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Gerd Binnig is a German-born physicist who shared one of the 1986 physics prizes with his Swiss colleague Heinrich Rohrer for their invention of the scanning tunneling microscope (STM).
Binnig was born in Frankfurt in July 1947 and until the age of 31, lived partly in Frankfurt and partly in nearby Offenbach. He decided as a child that he wanted to be a physicist but admits to early doubts because of its technical and ‘unimaginative’ nature – at the time, he preferred playing in a beat-band. He persevered, however, gaining a BSc and a doctorate from the Johann Wolfgang Goethe University of Frankfurt in 1978, admitting: “I realized that actually doing physics is much more enjoyable than just learning it”. In 1969, Binnig married psychology student Lore Wagler (they have two children). It was she, as his “private psychotherapist”, who convinced him to accept an offer from the physics group at IBM Zürich Research Laboratory in 1978. There he met Heinrich Rohrer, whose “way of viewing physics, combined with his humanity and sense of humor, fully restored my somewhat lost curiosity in physics”.
Binnig and Rohrer designed and built the first scanning tunnelling microscope (STM), which forms an image of individual atoms on a metal or semiconductor surface by scanning the tip of a tungsten needle over the object at a height of only a few atoms above its surface. The distance between the needle and the scanned object is kept constant by a sensitive electrical current. The STM produces topographical maps of the object’s surface in such fine detail that individual atoms can be clearly identified. The STM is widely used in both industrial and fundamental research to obtain atomic-scale images of surfaces.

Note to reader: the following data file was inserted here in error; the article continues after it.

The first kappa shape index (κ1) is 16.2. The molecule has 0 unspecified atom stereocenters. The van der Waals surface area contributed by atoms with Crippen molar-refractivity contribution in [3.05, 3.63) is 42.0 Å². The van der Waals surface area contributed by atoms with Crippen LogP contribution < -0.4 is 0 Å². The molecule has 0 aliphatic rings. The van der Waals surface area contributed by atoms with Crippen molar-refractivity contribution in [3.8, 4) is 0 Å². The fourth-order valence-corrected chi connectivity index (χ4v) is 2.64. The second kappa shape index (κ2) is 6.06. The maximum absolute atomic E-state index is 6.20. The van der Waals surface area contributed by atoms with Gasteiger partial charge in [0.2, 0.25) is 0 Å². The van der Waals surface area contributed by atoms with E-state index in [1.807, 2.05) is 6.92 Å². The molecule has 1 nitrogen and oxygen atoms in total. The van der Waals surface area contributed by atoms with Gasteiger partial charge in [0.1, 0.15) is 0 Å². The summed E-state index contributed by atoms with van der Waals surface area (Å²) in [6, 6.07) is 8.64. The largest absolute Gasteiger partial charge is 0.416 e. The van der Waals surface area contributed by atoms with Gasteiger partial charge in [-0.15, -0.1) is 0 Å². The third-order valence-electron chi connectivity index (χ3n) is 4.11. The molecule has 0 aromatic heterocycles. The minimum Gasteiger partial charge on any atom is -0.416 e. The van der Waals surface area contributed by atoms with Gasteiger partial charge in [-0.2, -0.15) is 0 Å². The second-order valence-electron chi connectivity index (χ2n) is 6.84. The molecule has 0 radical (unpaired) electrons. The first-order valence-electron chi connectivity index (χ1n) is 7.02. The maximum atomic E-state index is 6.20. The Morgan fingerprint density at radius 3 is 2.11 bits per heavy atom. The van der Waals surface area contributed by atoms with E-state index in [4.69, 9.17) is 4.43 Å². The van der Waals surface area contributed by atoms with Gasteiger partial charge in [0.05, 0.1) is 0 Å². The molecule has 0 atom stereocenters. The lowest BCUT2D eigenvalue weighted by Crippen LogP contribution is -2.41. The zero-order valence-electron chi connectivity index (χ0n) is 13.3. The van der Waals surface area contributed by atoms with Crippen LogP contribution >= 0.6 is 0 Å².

In 1984 Binnig joined the IBM Physics Group in Munich, moving to IBM’s Almaden Research Center in San Jose, California, from 1985–86, and was a visiting professor at nearby Stanford University from 1987–88. Binnig was appointed an IBM Fellow in 1987, the company’s highest honour for technical and scientific achievement. In 1989 he published the book Aus dem Nichts (Out of Nothing), which argued that creativity grows from disorder. In 1990 he joined the Supervisory Board of the Daimler Benz Holding and in 1994, with science journalist Dieter Herold, he set up Definiens AG, initially as a research institute. The company has developed, oddly perhaps, into a business data analysis service, and Binnig remains on the board of directors. Before receiving the Nobel Prize, the inventors of STM were awarded the German Physics Prize, the Otto Klung Prize, the Hewlett Packard Prize, and the King Faisal Prize.
This text of the Nobel Laureate was taken from the book: "NOBELS. Nobel Laureates photographed by Peter Badge" (WILEY-VCH, 2008).